Renewing myself at Emiquon

March has been a month unlike any other.

My work responsibilities have expanded and new opportunities for professional growth appear daily.

I’m helping guide a group of 10- and 11-year-old boys as they learn what it means to be leaders as Boy Scouts.

I’m doing my best to give my son my undivided attention when we’re together.

I’ve been intentional about being present and investing in those relationships that I hold dear, those close and across the miles.

I’ve even been able to dabble in the world of garden speaking, presenting three workshops to Illinois gardeners whose senses have awoken at the hint of spring.

I’ve never felt more engaged in life, yet I’ve fallen down when it comes to taking a moment to recharge myself in the best way I know how — getting outdoors and allowing Mother Nature to fill me with renewal.

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A Christmas reflection

The sun arrived in the middle of Christmas morning, streaming through the windows in beams that cut across the ripped and crumpled wrapping paper on the floor. It’s been such a grey December, even fleeting rays among the remnants of a Christmas Eve rainstorm brought cheers. Winter is only a few days old, but we’re already weary of its heavy pall.

As the afternoon unfolded and the thermometer rose, a desire to breathe fresh air fought through a head cold that was threatening to pull my entire body into malaise. I was alone on Christmas afternoon for the first time in my life. This has been a year of great transition, this last month the hardest, as I navigate the emotions that surround holidays in our newly-defined family. Continue reading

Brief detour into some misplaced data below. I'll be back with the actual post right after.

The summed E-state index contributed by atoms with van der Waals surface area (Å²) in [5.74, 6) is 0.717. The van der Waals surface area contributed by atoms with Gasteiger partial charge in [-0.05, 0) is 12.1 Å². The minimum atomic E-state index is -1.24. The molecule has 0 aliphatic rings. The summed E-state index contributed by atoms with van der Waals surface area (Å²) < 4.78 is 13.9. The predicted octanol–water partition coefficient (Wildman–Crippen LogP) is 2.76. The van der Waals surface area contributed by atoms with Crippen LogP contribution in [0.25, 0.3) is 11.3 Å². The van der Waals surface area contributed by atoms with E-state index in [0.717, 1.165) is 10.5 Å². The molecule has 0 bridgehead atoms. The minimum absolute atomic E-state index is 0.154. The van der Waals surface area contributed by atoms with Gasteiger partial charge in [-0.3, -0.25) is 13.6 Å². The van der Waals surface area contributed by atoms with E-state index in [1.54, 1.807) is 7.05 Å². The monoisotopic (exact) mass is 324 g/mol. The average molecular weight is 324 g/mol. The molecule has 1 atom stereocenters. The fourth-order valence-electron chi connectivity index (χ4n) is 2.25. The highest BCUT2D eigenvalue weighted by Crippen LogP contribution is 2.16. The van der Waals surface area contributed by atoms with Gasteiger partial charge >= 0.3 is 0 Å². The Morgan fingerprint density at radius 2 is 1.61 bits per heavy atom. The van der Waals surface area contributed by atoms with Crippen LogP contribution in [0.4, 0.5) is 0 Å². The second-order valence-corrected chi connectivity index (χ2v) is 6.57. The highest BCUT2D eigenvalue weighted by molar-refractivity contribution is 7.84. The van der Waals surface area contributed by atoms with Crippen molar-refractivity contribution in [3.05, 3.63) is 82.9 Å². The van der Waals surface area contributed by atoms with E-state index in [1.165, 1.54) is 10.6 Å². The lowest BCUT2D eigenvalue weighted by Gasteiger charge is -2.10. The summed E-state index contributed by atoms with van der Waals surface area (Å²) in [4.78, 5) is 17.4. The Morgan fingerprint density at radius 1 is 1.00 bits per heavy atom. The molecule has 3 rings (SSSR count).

Bottling the day at Rock Mill Brewery

 

As I drove the hilly curves outside Lancaster, I could feel her anticipation rising. I was visiting Jess for the weekend after a long work week. She’d come up with the perfect Saturday activity — a visit to the Rock Mill Brewery tasting room where we could share good brew, beautiful scenery and a gorgeous autumn day. Continue reading

The lesson of the walnuts

I chose my steps carefully around the furrowed trunk of the black walnut. Ripening husks littered the floor of the Illinois Arboretum nut grove, greasy black flesh waiting to stain a poorly placed shoe.

I closed my eyes and took in the earthy lemon scent that filled the air, a fermented sweetness that fell on the good side of decay.

I remembered the time I was hiking with scouts, and surprised them by finding a just-fallen fruit along the trail. Many of them had enjoyed walnuts in chocolate chip cookies, but wouldn’t believe that the green orb in my hand was one and the same. In a moment of lost discretion, I plunged my finger into the flesh, digging towards the hull that would prove to them a walnut grew inside.

Three weeks later, my fingers lost the dark hue of the juglone that stained my hands.

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